Then, amidst wonder, disbelief and joy, Jesus asks for something to eat. Ever wonder why he wanted to eat before them? Do you think that he was hungry? My thinking is that the Lord wanted them to know that he was real and not a ghostly apparition. Since that day many have wondered what kind of body might emerge from our own deaths. I think that we miss the point of the resurrection if we focus on such things. Yet this story is still so amazing.

I am in awe when I read of your resurrection Lord. Open the eyes of my heart to see you today.

And slow of heart to believe ...

Some of those who were with us went to the tomb and found it just as the women had said, but him they did not see.” And he said to them, “O foolish ones, and slow of heart to believe all that the prophets have spoken! Was it not necessary that the Christ should suffer these things and enter into his glory?” And beginning with Moses and all the Prophets, he interpreted to them in all the Scriptures the things concerning himself.

So they drew near to the village to which they were going. He acted as if he were going farther, but they urged him strongly, saying, “Stay with us, for it is toward evening and the day is now far spent.” So he went in to stay with them. When he was at table with them, he took the bread and blessed and broke it and gave it to them. And their eyes were opened, and they recognized him. And he vanished from their sight. They said to each other, “Did not our hearts burn within us while he talked to us on the road, while he opened to us the Scriptures?”

Emmaus is about seven miles from Jerusalem. Why Jesus chose to walk that road with these two disciples is so interesting. He could have spent it with many but he chose these two. As he walked Cleopas and his companion shared their pain and disappointment with Jesus when they said: "But we had hoped that he was the one to redeem Israel". Perhaps this heartache is what drew the risen Christ to walk that road to Emmaus that day?

I think that it is so interesting that they did not recognize Jesus until "he took the bread and blessed and broke it". I think that there is something that can be so intimate about sharing a meal with each other. I love it that there eyes were opened at the supper table. Perhaps in that moment Christ's hope sprung anew as his communal words witnessed deep in their hearts? I so love their reaction. I can see them running with joy and amazement back to Jerusalem.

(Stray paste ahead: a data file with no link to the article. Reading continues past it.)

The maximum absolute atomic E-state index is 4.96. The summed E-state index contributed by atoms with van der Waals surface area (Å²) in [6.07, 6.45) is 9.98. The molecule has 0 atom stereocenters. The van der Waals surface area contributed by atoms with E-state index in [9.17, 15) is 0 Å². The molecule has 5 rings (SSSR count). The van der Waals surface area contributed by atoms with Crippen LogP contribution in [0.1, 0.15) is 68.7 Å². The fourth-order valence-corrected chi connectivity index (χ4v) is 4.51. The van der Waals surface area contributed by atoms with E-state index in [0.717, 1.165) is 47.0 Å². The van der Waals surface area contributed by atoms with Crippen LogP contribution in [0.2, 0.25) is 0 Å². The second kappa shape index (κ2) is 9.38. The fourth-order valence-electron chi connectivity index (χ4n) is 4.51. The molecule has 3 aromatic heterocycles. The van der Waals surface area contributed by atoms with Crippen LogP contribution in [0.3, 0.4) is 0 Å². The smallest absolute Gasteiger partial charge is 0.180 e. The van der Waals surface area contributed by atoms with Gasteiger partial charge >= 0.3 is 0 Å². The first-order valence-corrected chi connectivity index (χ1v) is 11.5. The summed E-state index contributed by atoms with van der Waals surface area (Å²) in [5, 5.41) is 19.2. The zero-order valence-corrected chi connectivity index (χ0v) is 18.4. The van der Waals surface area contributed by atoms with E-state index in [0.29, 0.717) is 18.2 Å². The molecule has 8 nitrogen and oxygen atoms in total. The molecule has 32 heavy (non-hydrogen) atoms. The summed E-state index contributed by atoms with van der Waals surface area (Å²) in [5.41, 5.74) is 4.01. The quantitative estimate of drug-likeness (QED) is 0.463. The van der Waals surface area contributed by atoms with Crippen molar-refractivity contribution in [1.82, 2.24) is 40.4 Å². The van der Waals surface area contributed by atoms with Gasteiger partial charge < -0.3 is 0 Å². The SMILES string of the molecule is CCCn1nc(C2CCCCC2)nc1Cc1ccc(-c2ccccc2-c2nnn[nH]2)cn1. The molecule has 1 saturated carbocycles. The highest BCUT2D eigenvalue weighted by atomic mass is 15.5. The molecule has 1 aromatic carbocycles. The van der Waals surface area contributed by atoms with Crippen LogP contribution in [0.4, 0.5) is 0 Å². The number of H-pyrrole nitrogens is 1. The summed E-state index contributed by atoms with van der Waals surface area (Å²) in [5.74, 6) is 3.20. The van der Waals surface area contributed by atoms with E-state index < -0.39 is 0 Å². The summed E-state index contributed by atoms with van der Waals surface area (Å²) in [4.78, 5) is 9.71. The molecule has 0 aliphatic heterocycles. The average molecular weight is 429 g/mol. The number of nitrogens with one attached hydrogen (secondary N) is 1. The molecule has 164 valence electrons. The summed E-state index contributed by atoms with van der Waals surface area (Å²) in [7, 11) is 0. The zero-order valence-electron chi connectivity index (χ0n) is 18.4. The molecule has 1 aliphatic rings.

In the words of the song Lord - You are alive! I am forgiven! Heaven's gates are open wide!

Into your hands ...

It was now about the sixth hour, and there was darkness over the whole land until the ninth hour, while the sun's light failed. And the curtain of the temple was torn in two. Then Jesus, calling out with a loud voice, said, “Father, into your hands I commit my spirit!” And having said this he breathed his last. Now when the centurion saw what had taken place, he praised God, saying, “Certainly this man was innocent!” And all the crowds that had assembled for this spectacle, when they saw what had taken place, returned home beating their breasts. And all his acquaintances and the women who had followed him from Galilee stood at a distance watching these things.

Even at this very last moment of his life we are reminded that the Son of God was not a victim of circumstances or of man's evil plans. At any point after his prayer in the Garden of Gethsemane he could have chose another path for his life. Yet love compelled him to stay the course and freely offer his life for us. Love compelled him to stay committed to the words he prayed in the garden saying "Not my will but thine be done".

And since that final moment we have all been beating our breasts. Like the centurion, and those who watched at a distance, we have all been wondering how this could have happened to an innocent man. Perhaps it could have happened no other way? Maybe the whole spectacle took place to reveal the darkness of man and the brilliant light of God? At the very last moment Jesus completes his life of love as he offers his spirit to his Father.

May love compel me today to resist temptation and stay the course laid out for me Lord.

With me in Paradise ...

One of the criminals who were hanged railed at him, saying, “Are you not the Christ? Save yourself and us!” But the other rebuked him, saying, “Do you not fear God, since you are under the same sentence of condemnation? And we indeed justly, for we are receiving the due reward of our deeds; but this man has done nothing wrong.” And he said, “Jesus, remember me when you come into your kingdom.” And he said to him, “Truly, I say to you, today you will be with me in Paradise.”